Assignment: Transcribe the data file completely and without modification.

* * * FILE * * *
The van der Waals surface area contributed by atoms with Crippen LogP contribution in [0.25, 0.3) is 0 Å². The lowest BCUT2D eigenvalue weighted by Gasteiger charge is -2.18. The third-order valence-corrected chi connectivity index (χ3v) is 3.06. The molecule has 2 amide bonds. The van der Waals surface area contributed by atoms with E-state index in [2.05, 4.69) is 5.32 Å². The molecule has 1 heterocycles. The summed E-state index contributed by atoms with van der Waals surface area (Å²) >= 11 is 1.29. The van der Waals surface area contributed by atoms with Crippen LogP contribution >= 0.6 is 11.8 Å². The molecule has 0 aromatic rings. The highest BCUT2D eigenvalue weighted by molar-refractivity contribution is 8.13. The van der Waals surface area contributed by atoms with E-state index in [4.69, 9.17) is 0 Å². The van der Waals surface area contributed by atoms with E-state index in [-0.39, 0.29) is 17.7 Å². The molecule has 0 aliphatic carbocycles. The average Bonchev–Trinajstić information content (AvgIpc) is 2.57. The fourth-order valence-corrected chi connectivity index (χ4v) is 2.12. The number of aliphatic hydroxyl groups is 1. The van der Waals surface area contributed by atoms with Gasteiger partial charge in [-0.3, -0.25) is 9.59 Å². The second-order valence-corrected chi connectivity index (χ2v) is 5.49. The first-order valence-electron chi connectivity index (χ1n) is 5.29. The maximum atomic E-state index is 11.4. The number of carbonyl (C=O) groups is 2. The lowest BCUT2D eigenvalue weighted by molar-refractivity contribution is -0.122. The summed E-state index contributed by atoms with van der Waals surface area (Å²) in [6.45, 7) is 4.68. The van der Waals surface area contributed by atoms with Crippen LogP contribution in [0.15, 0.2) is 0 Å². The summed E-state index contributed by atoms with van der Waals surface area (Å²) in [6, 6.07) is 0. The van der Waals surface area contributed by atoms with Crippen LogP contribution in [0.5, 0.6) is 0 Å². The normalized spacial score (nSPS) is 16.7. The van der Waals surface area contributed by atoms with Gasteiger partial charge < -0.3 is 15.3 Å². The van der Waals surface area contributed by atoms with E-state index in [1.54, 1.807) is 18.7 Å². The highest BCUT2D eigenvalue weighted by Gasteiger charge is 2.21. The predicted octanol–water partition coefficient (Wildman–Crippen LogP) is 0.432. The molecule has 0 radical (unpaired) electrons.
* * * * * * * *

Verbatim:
The van der Waals surface area contributed by atoms with Crippen LogP contribution in [0.25, 0.3) is 0 Å². The lowest BCUT2D eigenvalue weighted by Gasteiger charge is -2.18. The third-order valence-corrected chi connectivity index (χ3v) is 3.06. The molecule has 2 amide bonds. The van der Waals surface area contributed by atoms with E-state index in [2.05, 4.69) is 5.32 Å². The molecule has 1 heterocycles. The summed E-state index contributed by atoms with van der Waals surface area (Å²) >= 11 is 1.29. The van der Waals surface area contributed by atoms with Crippen LogP contribution >= 0.6 is 11.8 Å². The molecule has 0 aromatic rings. The highest BCUT2D eigenvalue weighted by molar-refractivity contribution is 8.13. The van der Waals surface area contributed by atoms with E-state index in [4.69, 9.17) is 0 Å². The van der Waals surface area contributed by atoms with E-state index in [-0.39, 0.29) is 17.7 Å². The molecule has 0 aliphatic carbocycles. The average Bonchev–Trinajstić information content (AvgIpc) is 2.57. The fourth-order valence-corrected chi connectivity index (χ4v) is 2.12. The number of aliphatic hydroxyl groups is 1. The van der Waals surface area contributed by atoms with Gasteiger partial charge in [-0.3, -0.25) is 9.59 Å². The second-order valence-corrected chi connectivity index (χ2v) is 5.49. The first-order valence-electron chi connectivity index (χ1n) is 5.29. The maximum atomic E-state index is 11.4. The number of carbonyl (C=O) groups is 2. The lowest BCUT2D eigenvalue weighted by molar-refractivity contribution is -0.122. The summed E-state index contributed by atoms with van der Waals surface area (Å²) in [6.45, 7) is 4.68. The van der Waals surface area contributed by atoms with Crippen LogP contribution in [0.15, 0.2) is 0 Å². The summed E-state index contributed by atoms with van der Waals surface area (Å²) in [6, 6.07) is 0. The van der Waals surface area contributed by atoms with Crippen LogP contribution in [0.5, 0.6) is 0 Å². The normalized spacial score (nSPS) is 16.7. The van der Waals surface area contributed by atoms with Gasteiger partial charge < -0.3 is 15.3 Å². The van der Waals surface area contributed by atoms with E-state index in [1.54, 1.807) is 18.7 Å². The highest BCUT2D eigenvalue weighted by Gasteiger charge is 2.21. The predicted octanol–water partition coefficient (Wildman–Crippen LogP) is 0.432. The molecule has 0 radical (unpaired) electrons.